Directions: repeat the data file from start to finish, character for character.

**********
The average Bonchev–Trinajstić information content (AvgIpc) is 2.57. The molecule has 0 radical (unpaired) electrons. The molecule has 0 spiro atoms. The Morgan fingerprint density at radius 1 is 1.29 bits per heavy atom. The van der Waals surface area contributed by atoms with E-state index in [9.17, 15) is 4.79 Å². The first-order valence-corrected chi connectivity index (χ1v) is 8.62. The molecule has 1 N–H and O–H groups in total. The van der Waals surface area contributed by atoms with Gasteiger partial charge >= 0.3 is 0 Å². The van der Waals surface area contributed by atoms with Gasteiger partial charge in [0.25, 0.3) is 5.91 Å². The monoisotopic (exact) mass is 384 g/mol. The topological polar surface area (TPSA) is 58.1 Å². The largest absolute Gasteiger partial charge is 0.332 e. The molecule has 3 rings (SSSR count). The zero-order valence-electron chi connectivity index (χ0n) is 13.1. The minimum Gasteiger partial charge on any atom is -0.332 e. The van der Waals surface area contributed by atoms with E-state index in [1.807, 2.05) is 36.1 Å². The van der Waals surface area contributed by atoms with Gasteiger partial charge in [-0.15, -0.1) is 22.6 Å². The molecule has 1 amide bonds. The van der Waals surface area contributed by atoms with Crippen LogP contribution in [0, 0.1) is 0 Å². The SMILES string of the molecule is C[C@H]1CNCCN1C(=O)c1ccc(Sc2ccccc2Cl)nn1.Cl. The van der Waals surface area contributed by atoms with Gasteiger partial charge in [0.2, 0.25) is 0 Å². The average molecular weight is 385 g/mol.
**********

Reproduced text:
The average Bonchev–Trinajstić information content (AvgIpc) is 2.57. The molecule has 0 radical (unpaired) electrons. The molecule has 0 spiro atoms. The Morgan fingerprint density at radius 1 is 1.29 bits per heavy atom. The van der Waals surface area contributed by atoms with E-state index in [9.17, 15) is 4.79 Å². The first-order valence-corrected chi connectivity index (χ1v) is 8.62. The molecule has 1 N–H and O–H groups in total. The van der Waals surface area contributed by atoms with Gasteiger partial charge >= 0.3 is 0 Å². The van der Waals surface area contributed by atoms with Gasteiger partial charge in [0.25, 0.3) is 5.91 Å². The monoisotopic (exact) mass is 384 g/mol. The topological polar surface area (TPSA) is 58.1 Å². The largest absolute Gasteiger partial charge is 0.332 e. The molecule has 3 rings (SSSR count). The zero-order valence-electron chi connectivity index (χ0n) is 13.1. The minimum Gasteiger partial charge on any atom is -0.332 e. The van der Waals surface area contributed by atoms with E-state index in [1.807, 2.05) is 36.1 Å². The van der Waals surface area contributed by atoms with Gasteiger partial charge in [-0.15, -0.1) is 22.6 Å². The molecule has 1 amide bonds. The van der Waals surface area contributed by atoms with Crippen LogP contribution in [0, 0.1) is 0 Å². The SMILES string of the molecule is C[C@H]1CNCCN1C(=O)c1ccc(Sc2ccccc2Cl)nn1.Cl. The van der Waals surface area contributed by atoms with Gasteiger partial charge in [0.2, 0.25) is 0 Å². The average molecular weight is 385 g/mol.